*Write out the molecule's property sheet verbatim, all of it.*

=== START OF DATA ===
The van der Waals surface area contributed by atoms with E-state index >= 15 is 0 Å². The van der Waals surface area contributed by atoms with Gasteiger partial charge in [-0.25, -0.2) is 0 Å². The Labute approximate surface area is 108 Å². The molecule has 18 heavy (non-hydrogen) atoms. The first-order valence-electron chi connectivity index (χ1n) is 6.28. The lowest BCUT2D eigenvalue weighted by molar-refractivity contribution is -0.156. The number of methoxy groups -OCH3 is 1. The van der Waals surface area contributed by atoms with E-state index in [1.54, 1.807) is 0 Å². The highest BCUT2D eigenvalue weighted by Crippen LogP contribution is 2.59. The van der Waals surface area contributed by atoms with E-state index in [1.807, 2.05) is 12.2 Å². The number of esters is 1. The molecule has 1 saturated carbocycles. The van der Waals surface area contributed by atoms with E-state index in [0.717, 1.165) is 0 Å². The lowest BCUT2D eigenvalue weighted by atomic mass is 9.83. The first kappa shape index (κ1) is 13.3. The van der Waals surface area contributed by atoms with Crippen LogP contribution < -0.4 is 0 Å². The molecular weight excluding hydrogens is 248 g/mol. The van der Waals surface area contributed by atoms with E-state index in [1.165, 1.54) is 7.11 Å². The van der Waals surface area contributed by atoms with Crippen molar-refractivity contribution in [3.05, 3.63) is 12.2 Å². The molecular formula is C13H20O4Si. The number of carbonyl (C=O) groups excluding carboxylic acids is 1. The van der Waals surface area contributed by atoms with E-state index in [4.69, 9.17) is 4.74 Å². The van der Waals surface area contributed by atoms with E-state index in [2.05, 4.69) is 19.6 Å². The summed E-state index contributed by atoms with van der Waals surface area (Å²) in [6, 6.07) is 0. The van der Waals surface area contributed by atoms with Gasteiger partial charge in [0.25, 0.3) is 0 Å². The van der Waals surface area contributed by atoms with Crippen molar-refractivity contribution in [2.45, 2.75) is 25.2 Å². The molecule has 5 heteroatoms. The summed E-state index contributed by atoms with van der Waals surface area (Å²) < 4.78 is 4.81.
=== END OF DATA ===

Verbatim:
The van der Waals surface area contributed by atoms with E-state index >= 15 is 0 Å². The van der Waals surface area contributed by atoms with Gasteiger partial charge in [-0.25, -0.2) is 0 Å². The Labute approximate surface area is 108 Å². The molecule has 18 heavy (non-hydrogen) atoms. The first-order valence-electron chi connectivity index (χ1n) is 6.28. The lowest BCUT2D eigenvalue weighted by molar-refractivity contribution is -0.156. The number of methoxy groups -OCH3 is 1. The van der Waals surface area contributed by atoms with E-state index in [1.54, 1.807) is 0 Å². The highest BCUT2D eigenvalue weighted by Crippen LogP contribution is 2.59. The van der Waals surface area contributed by atoms with E-state index in [1.807, 2.05) is 12.2 Å². The number of esters is 1. The molecule has 1 saturated carbocycles. The van der Waals surface area contributed by atoms with E-state index in [0.717, 1.165) is 0 Å². The lowest BCUT2D eigenvalue weighted by atomic mass is 9.83. The first kappa shape index (κ1) is 13.3. The van der Waals surface area contributed by atoms with Crippen LogP contribution < -0.4 is 0 Å². The molecular weight excluding hydrogens is 248 g/mol. The van der Waals surface area contributed by atoms with E-state index in [1.165, 1.54) is 7.11 Å². The van der Waals surface area contributed by atoms with Crippen molar-refractivity contribution in [3.05, 3.63) is 12.2 Å². The molecular formula is C13H20O4Si. The number of carbonyl (C=O) groups excluding carboxylic acids is 1. The van der Waals surface area contributed by atoms with E-state index in [4.69, 9.17) is 4.74 Å². The van der Waals surface area contributed by atoms with E-state index in [2.05, 4.69) is 19.6 Å². The summed E-state index contributed by atoms with van der Waals surface area (Å²) in [6, 6.07) is 0. The van der Waals surface area contributed by atoms with Gasteiger partial charge in [0.25, 0.3) is 0 Å². The van der Waals surface area contributed by atoms with Crippen molar-refractivity contribution in [2.45, 2.75) is 25.2 Å². The molecule has 5 heteroatoms. The summed E-state index contributed by atoms with van der Waals surface area (Å²) < 4.78 is 4.81.